By Anthony Kaufman | ReelPolitik September 1, 2011 at 1:42AM
Banned filmmakers have a special place in the hearts of journalists (and even their home countries' governments).
Filmmakers like Jafar Panahi ("The White Balloon") in Iran, or Lou Ye ("Suzhou River"), in China, have continued to try to make movies within their culturally oppressive countries, and that tension between the artist's goals and the restrictions of their nation-state can lead to strong cinematic statements. Or at the very least, a fascinating complexity.
Panahi's recent "This is Not a Film," for example--made when he was under house arrest--was one of the most heralded films in Cannes.
After Lou premiered his bold (sometimes frustrating-to-watch) film "Summer Palace" -- which includes a daring sex scene, and most provocatively, is set against the 1989 Tiananmen Square protests -- without government approval at Cannes in 2006, he was banned for five years from making films.
But like so many filmmakers, the ban has only seemed to energize Lou, with his latest film having just premiered in Venice. While his mostly Paris-set latest "Love and Bruises," a story of l'amour fou between a Chinese girl and a French construction worker, has received mix reviews -- Variety called it "a raw, jagged, in-your-face study of the self-destructive bond between two lost souls" and an "intensely acted but emotionally unrevealing angst-fest" -- it's generating him a good deal of publicity.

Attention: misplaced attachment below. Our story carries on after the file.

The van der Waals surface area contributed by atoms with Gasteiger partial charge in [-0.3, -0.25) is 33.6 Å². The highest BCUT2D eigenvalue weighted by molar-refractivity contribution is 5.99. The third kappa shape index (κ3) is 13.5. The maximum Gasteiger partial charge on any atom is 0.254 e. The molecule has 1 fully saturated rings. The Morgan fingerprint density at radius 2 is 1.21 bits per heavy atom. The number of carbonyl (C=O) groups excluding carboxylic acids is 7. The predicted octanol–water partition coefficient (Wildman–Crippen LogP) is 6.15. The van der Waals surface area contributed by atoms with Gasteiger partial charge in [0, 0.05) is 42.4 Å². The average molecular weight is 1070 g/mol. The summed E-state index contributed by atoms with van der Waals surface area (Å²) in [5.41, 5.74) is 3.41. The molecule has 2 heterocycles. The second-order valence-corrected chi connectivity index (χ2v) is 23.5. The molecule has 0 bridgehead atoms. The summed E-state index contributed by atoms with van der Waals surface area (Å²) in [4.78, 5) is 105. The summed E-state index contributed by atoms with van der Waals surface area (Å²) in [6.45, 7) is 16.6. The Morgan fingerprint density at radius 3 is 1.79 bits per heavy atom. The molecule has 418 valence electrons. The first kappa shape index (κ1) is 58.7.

In a Variety profile, Lou described the love story as a symbol for political and social issues. At one point in "Bruises," the girl returns to Beijing to be with a former boyfriend, but then goes back to Paris. "I can understand Hua's feeling of being 'in between,'" Lou told Variety. "Between different cultures, people, politics and culture, between different races and territories, sex and love, violence and tenderness, love and bruises, [is] a true human feeling, but lonely as well."
While "Love and Bruises" won't screen in China, Lou said he's ready to make another film in his home country. "I've submitted my first project after the ban to the censorship bureau. We're waiting for its approval. It has been a month and we're still waiting."
While you might think Lou's chances of being embraced by China's State run media are grim, just remember that one of China's most celebrated filmmakers, Zhang Yimou, saw his early films "Ju Dou" and "Raise the Red Lantern" banned, and he was also forbidden to make films for five years. Now look where he is: In 2008, he directed the Beijing Olympics propagandist opening ceremonies.
I've always felt that even oppressive governments will embrace filmmakers that push the envelope, especially if they're successful and bring the country esteem.